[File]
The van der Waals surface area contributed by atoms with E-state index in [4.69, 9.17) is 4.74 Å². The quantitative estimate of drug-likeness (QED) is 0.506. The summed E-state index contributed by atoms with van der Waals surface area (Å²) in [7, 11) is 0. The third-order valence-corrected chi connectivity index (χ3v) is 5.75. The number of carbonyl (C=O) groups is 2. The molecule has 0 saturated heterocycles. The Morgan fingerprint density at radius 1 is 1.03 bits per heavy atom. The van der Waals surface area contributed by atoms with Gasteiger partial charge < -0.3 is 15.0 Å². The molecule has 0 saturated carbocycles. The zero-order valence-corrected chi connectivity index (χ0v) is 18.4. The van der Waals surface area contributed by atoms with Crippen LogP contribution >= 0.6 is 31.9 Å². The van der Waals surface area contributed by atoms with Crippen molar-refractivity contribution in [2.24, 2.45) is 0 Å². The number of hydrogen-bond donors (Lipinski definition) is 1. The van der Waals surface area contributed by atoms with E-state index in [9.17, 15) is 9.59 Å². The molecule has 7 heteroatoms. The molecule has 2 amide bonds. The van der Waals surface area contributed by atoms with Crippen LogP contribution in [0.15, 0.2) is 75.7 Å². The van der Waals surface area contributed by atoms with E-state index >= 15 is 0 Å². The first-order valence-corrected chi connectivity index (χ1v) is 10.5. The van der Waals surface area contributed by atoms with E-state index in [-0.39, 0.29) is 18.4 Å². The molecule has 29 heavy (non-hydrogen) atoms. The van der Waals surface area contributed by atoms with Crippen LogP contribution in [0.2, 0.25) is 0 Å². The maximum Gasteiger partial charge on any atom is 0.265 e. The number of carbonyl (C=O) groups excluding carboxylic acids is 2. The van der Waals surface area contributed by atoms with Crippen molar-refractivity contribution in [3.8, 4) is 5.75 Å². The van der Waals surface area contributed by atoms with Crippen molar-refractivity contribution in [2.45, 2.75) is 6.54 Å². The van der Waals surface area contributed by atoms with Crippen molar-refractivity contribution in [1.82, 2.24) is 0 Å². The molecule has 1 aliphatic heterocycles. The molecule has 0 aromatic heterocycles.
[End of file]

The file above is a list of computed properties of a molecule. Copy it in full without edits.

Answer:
The van der Waals surface area contributed by atoms with E-state index in [4.69, 9.17) is 4.74 Å². The quantitative estimate of drug-likeness (QED) is 0.506. The summed E-state index contributed by atoms with van der Waals surface area (Å²) in [7, 11) is 0. The third-order valence-corrected chi connectivity index (χ3v) is 5.75. The number of carbonyl (C=O) groups is 2. The molecule has 0 saturated heterocycles. The Morgan fingerprint density at radius 1 is 1.03 bits per heavy atom. The van der Waals surface area contributed by atoms with Gasteiger partial charge < -0.3 is 15.0 Å². The molecule has 0 saturated carbocycles. The zero-order valence-corrected chi connectivity index (χ0v) is 18.4. The van der Waals surface area contributed by atoms with Crippen LogP contribution >= 0.6 is 31.9 Å². The van der Waals surface area contributed by atoms with Crippen molar-refractivity contribution in [2.24, 2.45) is 0 Å². The number of hydrogen-bond donors (Lipinski definition) is 1. The van der Waals surface area contributed by atoms with E-state index in [9.17, 15) is 9.59 Å². The molecule has 7 heteroatoms. The molecule has 2 amide bonds. The van der Waals surface area contributed by atoms with Crippen LogP contribution in [0.15, 0.2) is 75.7 Å². The van der Waals surface area contributed by atoms with E-state index >= 15 is 0 Å². The first-order valence-corrected chi connectivity index (χ1v) is 10.5. The van der Waals surface area contributed by atoms with E-state index in [-0.39, 0.29) is 18.4 Å². The molecule has 29 heavy (non-hydrogen) atoms. The van der Waals surface area contributed by atoms with Crippen LogP contribution in [0.2, 0.25) is 0 Å². The maximum Gasteiger partial charge on any atom is 0.265 e. The number of carbonyl (C=O) groups excluding carboxylic acids is 2. The van der Waals surface area contributed by atoms with Crippen molar-refractivity contribution in [3.8, 4) is 5.75 Å². The van der Waals surface area contributed by atoms with Crippen molar-refractivity contribution in [2.45, 2.75) is 6.54 Å². The van der Waals surface area contributed by atoms with Crippen molar-refractivity contribution in [1.82, 2.24) is 0 Å². The molecule has 1 aliphatic heterocycles. The molecule has 0 aromatic heterocycles.